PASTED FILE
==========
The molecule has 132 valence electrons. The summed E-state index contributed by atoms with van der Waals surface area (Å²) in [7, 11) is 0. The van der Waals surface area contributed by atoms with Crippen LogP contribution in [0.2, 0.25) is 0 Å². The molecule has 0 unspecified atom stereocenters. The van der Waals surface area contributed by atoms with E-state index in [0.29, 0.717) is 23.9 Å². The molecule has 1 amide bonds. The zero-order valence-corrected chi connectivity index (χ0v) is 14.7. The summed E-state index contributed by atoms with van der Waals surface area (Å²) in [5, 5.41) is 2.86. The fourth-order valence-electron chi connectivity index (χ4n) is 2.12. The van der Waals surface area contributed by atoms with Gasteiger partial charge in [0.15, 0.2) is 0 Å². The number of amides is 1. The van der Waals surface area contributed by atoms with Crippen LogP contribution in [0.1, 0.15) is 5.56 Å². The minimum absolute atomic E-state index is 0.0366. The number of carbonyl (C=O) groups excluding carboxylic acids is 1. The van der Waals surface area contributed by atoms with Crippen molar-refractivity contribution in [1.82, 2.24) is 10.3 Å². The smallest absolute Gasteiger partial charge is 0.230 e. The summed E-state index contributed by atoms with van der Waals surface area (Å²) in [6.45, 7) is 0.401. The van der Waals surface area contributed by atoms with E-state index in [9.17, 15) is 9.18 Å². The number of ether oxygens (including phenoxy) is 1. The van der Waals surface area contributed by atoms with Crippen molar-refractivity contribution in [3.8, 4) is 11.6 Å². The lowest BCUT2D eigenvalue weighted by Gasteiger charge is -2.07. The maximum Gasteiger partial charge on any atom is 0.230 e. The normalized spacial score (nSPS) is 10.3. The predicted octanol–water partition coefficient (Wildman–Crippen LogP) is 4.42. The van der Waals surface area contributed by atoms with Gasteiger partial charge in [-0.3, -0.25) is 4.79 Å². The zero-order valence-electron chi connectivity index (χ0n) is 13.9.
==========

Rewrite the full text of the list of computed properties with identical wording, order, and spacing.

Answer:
The molecule has 132 valence electrons. The summed E-state index contributed by atoms with van der Waals surface area (Å²) in [7, 11) is 0. The van der Waals surface area contributed by atoms with Crippen LogP contribution in [0.2, 0.25) is 0 Å². The molecule has 0 unspecified atom stereocenters. The van der Waals surface area contributed by atoms with E-state index in [0.29, 0.717) is 23.9 Å². The molecule has 1 amide bonds. The zero-order valence-corrected chi connectivity index (χ0v) is 14.7. The summed E-state index contributed by atoms with van der Waals surface area (Å²) in [5, 5.41) is 2.86. The fourth-order valence-electron chi connectivity index (χ4n) is 2.12. The van der Waals surface area contributed by atoms with Gasteiger partial charge in [0.15, 0.2) is 0 Å². The number of amides is 1. The van der Waals surface area contributed by atoms with Crippen LogP contribution in [0.1, 0.15) is 5.56 Å². The minimum absolute atomic E-state index is 0.0366. The number of carbonyl (C=O) groups excluding carboxylic acids is 1. The van der Waals surface area contributed by atoms with Crippen molar-refractivity contribution in [1.82, 2.24) is 10.3 Å². The smallest absolute Gasteiger partial charge is 0.230 e. The summed E-state index contributed by atoms with van der Waals surface area (Å²) in [6.45, 7) is 0.401. The van der Waals surface area contributed by atoms with E-state index in [9.17, 15) is 9.18 Å². The number of ether oxygens (including phenoxy) is 1. The van der Waals surface area contributed by atoms with Crippen molar-refractivity contribution in [3.8, 4) is 11.6 Å². The lowest BCUT2D eigenvalue weighted by Gasteiger charge is -2.07. The maximum Gasteiger partial charge on any atom is 0.230 e. The normalized spacial score (nSPS) is 10.3. The predicted octanol–water partition coefficient (Wildman–Crippen LogP) is 4.42. The van der Waals surface area contributed by atoms with Gasteiger partial charge in [-0.3, -0.25) is 4.79 Å². The zero-order valence-electron chi connectivity index (χ0n) is 13.9.